Serve It Forward
January 2007

“Serve It Forward,” New Era, Jan. 2007, 28–29

Serve It Forward

We were stranded and in need of help; we didn’t realize that we were just one link in a chain.

A cloud of Mexican dust consumed the minivan, and Jeff drove blind for a moment.

A moment was enough.

A sharp grinding sound from under the vehicle made the barren landscape suddenly seem menacing, and as soon as the dust had cleared among the dry, crusty cactus, Jeff, Brandon, and I climbed out to inspect the damage.

We had driven to Baja Mexico in Jeff’s mother’s car to spend the last week before school camping, surfing, and remembering Spanish from our missions, but our excitement quickly changed into dry-mouthed worry.

Jeff looked below the car and found that a large rock had punctured the oil pan. A pool of thick, black motor oil was spreading on the dirt. We tried to stop the leak with a towel, but the slimy oil spread into it. The flow couldn’t be stopped. This wasn’t good.

As we tried to figure out how far it was to town, a truck we had seen earlier at the beach pulled up in a cloud of dust. A tan man with shaggy hair leaned out the window and asked what was wrong.

“We put a hole in our oil pan,” Jeff said. “We tried to plug it, but it didn’t work.”

“Hold on,” said the man. “I have some stuff that could help.”

He and his wife climbed down from the truck, and after fishing around in a toolbox, he produced a tube of self-hardening epoxy made specifically for sealing oil pans.

Wow, are we lucky, I thought.

While her husband was putting the epoxy on our car, his wife explained that they had just had battery trouble with their truck and had needed a jump start from someone else.

“So we get to help you now,” she said. “Now it’s your turn to help someone.”

Her comment made me think, and I promised myself that I would help someone in need the first chance I got.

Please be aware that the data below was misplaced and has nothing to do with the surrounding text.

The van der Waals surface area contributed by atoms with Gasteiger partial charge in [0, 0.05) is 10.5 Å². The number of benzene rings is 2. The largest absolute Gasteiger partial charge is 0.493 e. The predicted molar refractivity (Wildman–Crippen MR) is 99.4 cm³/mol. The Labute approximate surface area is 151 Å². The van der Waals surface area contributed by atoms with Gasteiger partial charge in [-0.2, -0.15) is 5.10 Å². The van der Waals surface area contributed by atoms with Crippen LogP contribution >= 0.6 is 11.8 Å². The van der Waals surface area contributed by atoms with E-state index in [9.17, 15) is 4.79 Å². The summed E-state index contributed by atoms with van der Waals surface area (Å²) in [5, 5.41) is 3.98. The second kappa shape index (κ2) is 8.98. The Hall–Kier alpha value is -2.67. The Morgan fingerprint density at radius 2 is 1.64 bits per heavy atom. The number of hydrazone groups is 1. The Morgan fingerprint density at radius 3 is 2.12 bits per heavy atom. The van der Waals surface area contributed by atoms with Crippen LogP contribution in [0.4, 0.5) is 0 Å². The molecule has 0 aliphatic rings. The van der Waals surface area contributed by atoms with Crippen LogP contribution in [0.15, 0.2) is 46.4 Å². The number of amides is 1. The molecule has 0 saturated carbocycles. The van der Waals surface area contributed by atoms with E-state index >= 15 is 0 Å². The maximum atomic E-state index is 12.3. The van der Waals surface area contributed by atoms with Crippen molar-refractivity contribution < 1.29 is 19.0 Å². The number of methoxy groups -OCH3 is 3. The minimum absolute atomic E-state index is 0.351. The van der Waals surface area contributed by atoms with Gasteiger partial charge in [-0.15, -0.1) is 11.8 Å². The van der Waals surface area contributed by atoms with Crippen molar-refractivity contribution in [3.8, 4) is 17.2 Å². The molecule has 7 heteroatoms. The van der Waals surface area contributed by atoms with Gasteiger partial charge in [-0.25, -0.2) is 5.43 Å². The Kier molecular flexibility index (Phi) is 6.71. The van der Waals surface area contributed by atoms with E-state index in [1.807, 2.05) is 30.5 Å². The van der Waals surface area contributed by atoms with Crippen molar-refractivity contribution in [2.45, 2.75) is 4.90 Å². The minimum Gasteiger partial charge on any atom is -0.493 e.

The couple drove off, and we waited an hour for the epoxy to harden. As we waited, we all expressed our gratitude for the couple and marveled at the perfect timing we had had in driving down the deserted road at about the same time they had. And they had happened to have something that could fix our problem.

We decided to say a prayer of thanks, and as we prayed, we knew our Father in Heaven was looking out for us personally, even in that remote desert in Mexico.

When the car was ready to go, we started on our way again, slowly, down the coast. A short time later we saw two young Mexican parents and their two toddlers standing next to a car with a mangled tire. Our opportunity to help had come sooner than I expected.

We spoke with them and offered to take them to their home a few miles down the road. They gratefully accepted and piled into the back seat.

Two dusty little hands plunged into our box of crackers as we bumped along that rocky dirt road in the Mexican desert. Now seven people were crammed into the minivan, along with a cooler, two surfboards, camping gear, and a pile of oily towels.

As the toddlers eagerly devoured the last cracker crumbs and we joked with their parents, I realized that this was what helping was all about. It didn’t matter how much it cost the man to give us the epoxy or how far out of our way we went to take the family home. We all knew we had done the right thing, and the feeling was worth more than anything in the world.

Illustrated by Dilleen Marsh